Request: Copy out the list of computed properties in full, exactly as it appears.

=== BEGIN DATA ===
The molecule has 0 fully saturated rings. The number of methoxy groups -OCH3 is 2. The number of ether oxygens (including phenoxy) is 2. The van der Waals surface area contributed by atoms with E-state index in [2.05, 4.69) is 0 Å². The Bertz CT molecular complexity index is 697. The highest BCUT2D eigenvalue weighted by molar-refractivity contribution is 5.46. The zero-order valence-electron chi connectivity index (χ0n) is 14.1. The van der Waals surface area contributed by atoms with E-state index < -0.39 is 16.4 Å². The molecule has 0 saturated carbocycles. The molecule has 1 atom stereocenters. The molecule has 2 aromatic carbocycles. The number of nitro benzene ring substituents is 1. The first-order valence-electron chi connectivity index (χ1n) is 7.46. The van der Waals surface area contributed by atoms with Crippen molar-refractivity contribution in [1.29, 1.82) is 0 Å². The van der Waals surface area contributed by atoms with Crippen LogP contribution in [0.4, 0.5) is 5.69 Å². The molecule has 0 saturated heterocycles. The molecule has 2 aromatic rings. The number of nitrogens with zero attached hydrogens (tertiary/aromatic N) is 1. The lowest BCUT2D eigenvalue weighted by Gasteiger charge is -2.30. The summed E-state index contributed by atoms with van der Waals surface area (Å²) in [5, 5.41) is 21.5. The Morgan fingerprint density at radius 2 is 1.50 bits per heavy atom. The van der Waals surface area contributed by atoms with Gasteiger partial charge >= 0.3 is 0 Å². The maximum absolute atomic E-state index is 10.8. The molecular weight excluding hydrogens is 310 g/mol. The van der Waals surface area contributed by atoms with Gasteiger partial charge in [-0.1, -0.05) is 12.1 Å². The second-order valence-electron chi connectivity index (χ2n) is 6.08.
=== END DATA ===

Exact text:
The molecule has 0 fully saturated rings. The number of methoxy groups -OCH3 is 2. The number of ether oxygens (including phenoxy) is 2. The van der Waals surface area contributed by atoms with E-state index in [2.05, 4.69) is 0 Å². The Bertz CT molecular complexity index is 697. The highest BCUT2D eigenvalue weighted by molar-refractivity contribution is 5.46. The zero-order valence-electron chi connectivity index (χ0n) is 14.1. The van der Waals surface area contributed by atoms with E-state index < -0.39 is 16.4 Å². The molecule has 0 saturated carbocycles. The molecule has 1 atom stereocenters. The molecule has 2 aromatic carbocycles. The number of nitro benzene ring substituents is 1. The first-order valence-electron chi connectivity index (χ1n) is 7.46. The van der Waals surface area contributed by atoms with Crippen molar-refractivity contribution in [1.29, 1.82) is 0 Å². The van der Waals surface area contributed by atoms with Crippen LogP contribution in [0.4, 0.5) is 5.69 Å². The molecule has 0 saturated heterocycles. The molecule has 2 aromatic rings. The number of nitrogens with zero attached hydrogens (tertiary/aromatic N) is 1. The lowest BCUT2D eigenvalue weighted by Gasteiger charge is -2.30. The summed E-state index contributed by atoms with van der Waals surface area (Å²) in [5, 5.41) is 21.5. The Morgan fingerprint density at radius 2 is 1.50 bits per heavy atom. The van der Waals surface area contributed by atoms with Gasteiger partial charge >= 0.3 is 0 Å². The maximum absolute atomic E-state index is 10.8. The molecular weight excluding hydrogens is 310 g/mol. The van der Waals surface area contributed by atoms with Gasteiger partial charge in [-0.1, -0.05) is 12.1 Å². The second-order valence-electron chi connectivity index (χ2n) is 6.08.